From another reader:
“Hey recently, I visited Bedford Park Station #1 and observed a work of love in progress. The Bedford Park Fire Department finally brought home their very first Snorkel, which has been left outside their public works yard rotting away for over 20 years, to start a desperately needed refurbishing. Some mechanical work will be performed in-house with bodywork to be completed at a local business. For those that do not know, this Snorkel is of historical significance, as it was the very first Snorkel actually produced by the Pitman Company for the fire service. It is rumored that this Snorkel was spec’d out by the late Chicago Commissioner Quinn only to be rejected because of it’s overly long wheelbase, which would’ve proved too difficult to maneuver around the city streets. Bedford Park jumped at the chance and purchased it. Snorkel 5 is a 1960 GMC chassis with a V8 gas engine and manual transmission with a Pierce body.”
Dennis McGuire, Jr. submitted images of the Snorkel during it’s stay in the public works yard.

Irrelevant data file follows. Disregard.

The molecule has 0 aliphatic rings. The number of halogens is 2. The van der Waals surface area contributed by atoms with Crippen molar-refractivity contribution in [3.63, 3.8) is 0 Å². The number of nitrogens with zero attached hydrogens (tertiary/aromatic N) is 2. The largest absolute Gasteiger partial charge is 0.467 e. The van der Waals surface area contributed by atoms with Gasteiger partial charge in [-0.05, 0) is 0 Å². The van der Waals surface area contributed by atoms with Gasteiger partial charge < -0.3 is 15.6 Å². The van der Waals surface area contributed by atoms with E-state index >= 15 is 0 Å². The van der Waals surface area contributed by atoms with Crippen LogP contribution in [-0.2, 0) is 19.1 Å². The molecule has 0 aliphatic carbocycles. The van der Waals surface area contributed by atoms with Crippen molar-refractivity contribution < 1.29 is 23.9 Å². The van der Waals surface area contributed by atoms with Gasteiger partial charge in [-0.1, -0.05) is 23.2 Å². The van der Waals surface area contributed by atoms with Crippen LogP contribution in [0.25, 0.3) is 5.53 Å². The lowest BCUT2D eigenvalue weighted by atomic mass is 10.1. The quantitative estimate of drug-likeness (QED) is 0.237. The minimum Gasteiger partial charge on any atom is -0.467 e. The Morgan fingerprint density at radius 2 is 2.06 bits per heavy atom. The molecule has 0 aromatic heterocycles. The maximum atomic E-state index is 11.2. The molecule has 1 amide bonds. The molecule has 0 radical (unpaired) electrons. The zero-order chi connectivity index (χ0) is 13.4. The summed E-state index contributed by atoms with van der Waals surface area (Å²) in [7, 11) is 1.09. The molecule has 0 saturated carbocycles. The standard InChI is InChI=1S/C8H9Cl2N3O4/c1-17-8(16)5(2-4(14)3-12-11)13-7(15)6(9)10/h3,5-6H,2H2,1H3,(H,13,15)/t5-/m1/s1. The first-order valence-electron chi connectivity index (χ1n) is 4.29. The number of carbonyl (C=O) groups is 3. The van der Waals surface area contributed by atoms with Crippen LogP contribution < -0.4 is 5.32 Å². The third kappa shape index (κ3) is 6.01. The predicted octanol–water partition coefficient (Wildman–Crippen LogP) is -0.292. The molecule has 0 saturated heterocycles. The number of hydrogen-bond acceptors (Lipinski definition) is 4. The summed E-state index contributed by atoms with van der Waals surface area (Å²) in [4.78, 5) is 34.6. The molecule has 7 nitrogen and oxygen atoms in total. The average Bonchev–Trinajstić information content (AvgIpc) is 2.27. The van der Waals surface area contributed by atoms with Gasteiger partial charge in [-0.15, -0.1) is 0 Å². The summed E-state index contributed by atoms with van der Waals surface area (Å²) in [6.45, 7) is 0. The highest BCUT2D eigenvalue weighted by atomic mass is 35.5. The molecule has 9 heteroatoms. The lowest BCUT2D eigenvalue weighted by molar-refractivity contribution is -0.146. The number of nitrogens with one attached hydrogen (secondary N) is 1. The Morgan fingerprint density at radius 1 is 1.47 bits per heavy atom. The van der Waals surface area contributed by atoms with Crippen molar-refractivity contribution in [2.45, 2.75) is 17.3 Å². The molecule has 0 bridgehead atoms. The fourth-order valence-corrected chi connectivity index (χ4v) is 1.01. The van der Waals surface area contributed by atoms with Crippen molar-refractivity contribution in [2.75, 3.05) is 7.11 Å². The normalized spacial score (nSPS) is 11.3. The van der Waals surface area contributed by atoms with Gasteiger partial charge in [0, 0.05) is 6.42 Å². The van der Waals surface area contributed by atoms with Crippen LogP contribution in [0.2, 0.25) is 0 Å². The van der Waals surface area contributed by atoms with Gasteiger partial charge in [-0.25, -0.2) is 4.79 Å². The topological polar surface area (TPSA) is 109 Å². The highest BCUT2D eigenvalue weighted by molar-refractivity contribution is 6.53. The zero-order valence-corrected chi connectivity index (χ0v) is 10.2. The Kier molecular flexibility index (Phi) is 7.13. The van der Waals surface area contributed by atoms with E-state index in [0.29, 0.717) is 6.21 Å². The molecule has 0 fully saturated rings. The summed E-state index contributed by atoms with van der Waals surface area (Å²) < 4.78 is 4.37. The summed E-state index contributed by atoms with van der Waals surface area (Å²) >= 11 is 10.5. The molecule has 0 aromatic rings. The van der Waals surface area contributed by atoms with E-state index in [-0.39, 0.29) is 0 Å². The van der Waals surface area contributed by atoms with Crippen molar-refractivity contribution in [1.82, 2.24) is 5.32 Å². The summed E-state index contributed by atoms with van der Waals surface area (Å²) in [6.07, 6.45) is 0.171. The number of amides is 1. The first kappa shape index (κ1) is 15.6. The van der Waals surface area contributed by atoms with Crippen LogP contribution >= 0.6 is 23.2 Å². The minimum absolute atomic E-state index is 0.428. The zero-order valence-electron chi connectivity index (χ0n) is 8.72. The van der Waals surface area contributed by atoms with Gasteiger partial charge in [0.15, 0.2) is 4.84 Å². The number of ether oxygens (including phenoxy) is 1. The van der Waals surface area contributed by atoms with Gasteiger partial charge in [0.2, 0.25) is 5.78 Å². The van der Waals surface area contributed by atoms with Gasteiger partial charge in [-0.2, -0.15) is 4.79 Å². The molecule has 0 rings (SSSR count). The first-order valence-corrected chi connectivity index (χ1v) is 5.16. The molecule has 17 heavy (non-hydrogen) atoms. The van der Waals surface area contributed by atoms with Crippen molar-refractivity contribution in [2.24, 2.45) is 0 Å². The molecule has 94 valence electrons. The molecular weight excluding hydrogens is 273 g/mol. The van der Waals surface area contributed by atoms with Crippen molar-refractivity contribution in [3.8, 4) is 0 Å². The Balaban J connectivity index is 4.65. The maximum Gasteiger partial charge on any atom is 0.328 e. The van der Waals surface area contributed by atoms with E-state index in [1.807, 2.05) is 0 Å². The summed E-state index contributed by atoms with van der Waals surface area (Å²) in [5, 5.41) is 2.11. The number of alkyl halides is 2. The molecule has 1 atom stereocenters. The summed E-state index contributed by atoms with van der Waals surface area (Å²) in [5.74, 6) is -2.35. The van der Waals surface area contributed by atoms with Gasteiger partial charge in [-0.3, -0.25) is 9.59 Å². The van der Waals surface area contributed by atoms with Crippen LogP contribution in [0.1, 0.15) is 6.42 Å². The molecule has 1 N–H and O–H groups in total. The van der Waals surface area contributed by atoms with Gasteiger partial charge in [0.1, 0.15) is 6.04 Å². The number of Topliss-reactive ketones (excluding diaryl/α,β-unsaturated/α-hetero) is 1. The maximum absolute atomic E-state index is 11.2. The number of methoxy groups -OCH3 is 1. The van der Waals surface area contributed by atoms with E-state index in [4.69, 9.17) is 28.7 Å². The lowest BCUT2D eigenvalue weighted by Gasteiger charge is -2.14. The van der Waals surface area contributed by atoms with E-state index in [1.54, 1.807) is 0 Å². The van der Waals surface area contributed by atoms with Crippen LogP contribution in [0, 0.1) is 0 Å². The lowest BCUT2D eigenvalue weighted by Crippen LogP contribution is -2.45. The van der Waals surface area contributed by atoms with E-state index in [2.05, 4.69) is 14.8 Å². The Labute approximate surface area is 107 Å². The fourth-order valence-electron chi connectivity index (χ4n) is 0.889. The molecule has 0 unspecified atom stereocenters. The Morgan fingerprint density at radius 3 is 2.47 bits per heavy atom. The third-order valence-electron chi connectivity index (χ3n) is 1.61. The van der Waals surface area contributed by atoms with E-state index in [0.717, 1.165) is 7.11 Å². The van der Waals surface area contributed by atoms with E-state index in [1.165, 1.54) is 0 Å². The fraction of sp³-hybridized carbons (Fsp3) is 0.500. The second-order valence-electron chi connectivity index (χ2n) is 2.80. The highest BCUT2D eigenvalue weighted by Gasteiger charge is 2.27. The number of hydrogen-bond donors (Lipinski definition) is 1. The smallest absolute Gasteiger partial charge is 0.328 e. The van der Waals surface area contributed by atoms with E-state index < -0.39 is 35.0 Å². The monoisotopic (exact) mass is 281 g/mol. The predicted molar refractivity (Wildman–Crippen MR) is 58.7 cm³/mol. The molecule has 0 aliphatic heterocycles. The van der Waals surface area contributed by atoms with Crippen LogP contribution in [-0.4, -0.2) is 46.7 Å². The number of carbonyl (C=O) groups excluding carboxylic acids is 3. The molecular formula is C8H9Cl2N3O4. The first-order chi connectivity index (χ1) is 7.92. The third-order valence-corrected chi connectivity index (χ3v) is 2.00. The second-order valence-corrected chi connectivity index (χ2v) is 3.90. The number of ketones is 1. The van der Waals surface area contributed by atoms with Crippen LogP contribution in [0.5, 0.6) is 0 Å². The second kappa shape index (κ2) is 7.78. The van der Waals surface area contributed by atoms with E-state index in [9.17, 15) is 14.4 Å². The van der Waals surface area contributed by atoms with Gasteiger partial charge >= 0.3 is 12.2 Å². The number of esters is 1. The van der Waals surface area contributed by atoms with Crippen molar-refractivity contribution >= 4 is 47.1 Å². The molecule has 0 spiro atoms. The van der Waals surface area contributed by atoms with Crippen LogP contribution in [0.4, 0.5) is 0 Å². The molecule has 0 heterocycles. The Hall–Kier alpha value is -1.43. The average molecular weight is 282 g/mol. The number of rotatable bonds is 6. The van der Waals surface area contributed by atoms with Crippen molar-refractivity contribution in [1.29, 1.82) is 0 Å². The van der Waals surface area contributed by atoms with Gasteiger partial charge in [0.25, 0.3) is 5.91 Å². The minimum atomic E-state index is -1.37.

This from Bill Friedrich:
I am sharing some old Cicero photos from my collection. I did have the opportunity to photograph the 700 series American LaFrance when it was nearing the end of its career.
This from Dennis McGuire, Jr.:
A friend of mine sent me this photo of what remains of the Hendrickson/Pierce squad of Chicago as of this year.He said it was up north in Minnesota somewherewhat a shame it couldn’t have been saved.
A few images from when the Snorkel was assigned to SS1 and Snorkel 4.
Saving the most impressive of the CFD turret wagons for the last, this article includes images from Jack Connors that show all sides and closeups of 6-7-3, otherwise known as Big John when it was new.
Another installment on the history of turret wagons in the Chicago Fire Department from Jack Connors. Images depict Big Mo as it was on two different chassis. It was assigned as 6-7-2 originally on a 1953 International 6×6 chassis which was painted black over red. This unit carried shop #G-248. It was later remounted onto 1957 GMC 6×6 chassis in the blue and white colors of the Civil Defense carrying shop #G-157 .
Images from Jack’s collection are featured from Ken Little and George Brown in addition to Jack’s own photos.